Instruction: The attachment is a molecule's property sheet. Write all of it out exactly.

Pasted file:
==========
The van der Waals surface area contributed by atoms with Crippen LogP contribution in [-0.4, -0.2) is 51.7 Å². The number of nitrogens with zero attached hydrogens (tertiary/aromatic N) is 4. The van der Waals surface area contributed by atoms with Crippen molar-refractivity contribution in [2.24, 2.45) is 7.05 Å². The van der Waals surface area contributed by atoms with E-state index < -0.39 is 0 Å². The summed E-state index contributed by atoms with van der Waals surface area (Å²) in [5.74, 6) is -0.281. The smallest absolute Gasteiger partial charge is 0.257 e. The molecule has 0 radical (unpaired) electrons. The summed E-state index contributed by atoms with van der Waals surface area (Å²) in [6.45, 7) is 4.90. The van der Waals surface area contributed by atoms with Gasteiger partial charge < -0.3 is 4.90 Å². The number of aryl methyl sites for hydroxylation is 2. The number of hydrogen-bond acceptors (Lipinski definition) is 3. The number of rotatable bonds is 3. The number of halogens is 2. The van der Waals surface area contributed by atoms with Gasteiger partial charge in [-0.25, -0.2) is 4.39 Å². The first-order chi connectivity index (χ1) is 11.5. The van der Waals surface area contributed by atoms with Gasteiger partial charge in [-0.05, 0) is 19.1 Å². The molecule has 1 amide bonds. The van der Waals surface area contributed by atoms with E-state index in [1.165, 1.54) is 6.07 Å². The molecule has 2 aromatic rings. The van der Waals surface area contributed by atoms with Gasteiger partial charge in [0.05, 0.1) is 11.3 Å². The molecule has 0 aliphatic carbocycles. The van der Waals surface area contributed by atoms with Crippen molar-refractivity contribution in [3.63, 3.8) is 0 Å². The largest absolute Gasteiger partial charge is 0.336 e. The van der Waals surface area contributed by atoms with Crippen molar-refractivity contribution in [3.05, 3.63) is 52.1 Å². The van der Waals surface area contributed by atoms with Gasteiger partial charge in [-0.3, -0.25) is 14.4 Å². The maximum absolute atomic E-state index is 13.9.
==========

The van der Waals surface area contributed by atoms with Crippen LogP contribution in [-0.4, -0.2) is 51.7 Å². The number of nitrogens with zero attached hydrogens (tertiary/aromatic N) is 4. The van der Waals surface area contributed by atoms with Crippen molar-refractivity contribution in [2.24, 2.45) is 7.05 Å². The van der Waals surface area contributed by atoms with E-state index < -0.39 is 0 Å². The summed E-state index contributed by atoms with van der Waals surface area (Å²) in [5.74, 6) is -0.281. The smallest absolute Gasteiger partial charge is 0.257 e. The molecule has 0 radical (unpaired) electrons. The summed E-state index contributed by atoms with van der Waals surface area (Å²) in [6.45, 7) is 4.90. The van der Waals surface area contributed by atoms with Gasteiger partial charge < -0.3 is 4.90 Å². The number of aryl methyl sites for hydroxylation is 2. The number of hydrogen-bond acceptors (Lipinski definition) is 3. The number of rotatable bonds is 3. The number of halogens is 2. The van der Waals surface area contributed by atoms with Gasteiger partial charge in [-0.25, -0.2) is 4.39 Å². The first-order chi connectivity index (χ1) is 11.5. The van der Waals surface area contributed by atoms with Gasteiger partial charge in [-0.05, 0) is 19.1 Å². The molecule has 1 amide bonds. The van der Waals surface area contributed by atoms with E-state index in [1.165, 1.54) is 6.07 Å². The molecule has 2 aromatic rings. The van der Waals surface area contributed by atoms with Gasteiger partial charge in [0.05, 0.1) is 11.3 Å². The molecule has 0 aliphatic carbocycles. The van der Waals surface area contributed by atoms with Crippen molar-refractivity contribution in [3.63, 3.8) is 0 Å². The largest absolute Gasteiger partial charge is 0.336 e. The van der Waals surface area contributed by atoms with Crippen molar-refractivity contribution in [3.05, 3.63) is 52.1 Å². The van der Waals surface area contributed by atoms with Gasteiger partial charge in [-0.3, -0.25) is 14.4 Å². The maximum absolute atomic E-state index is 13.9.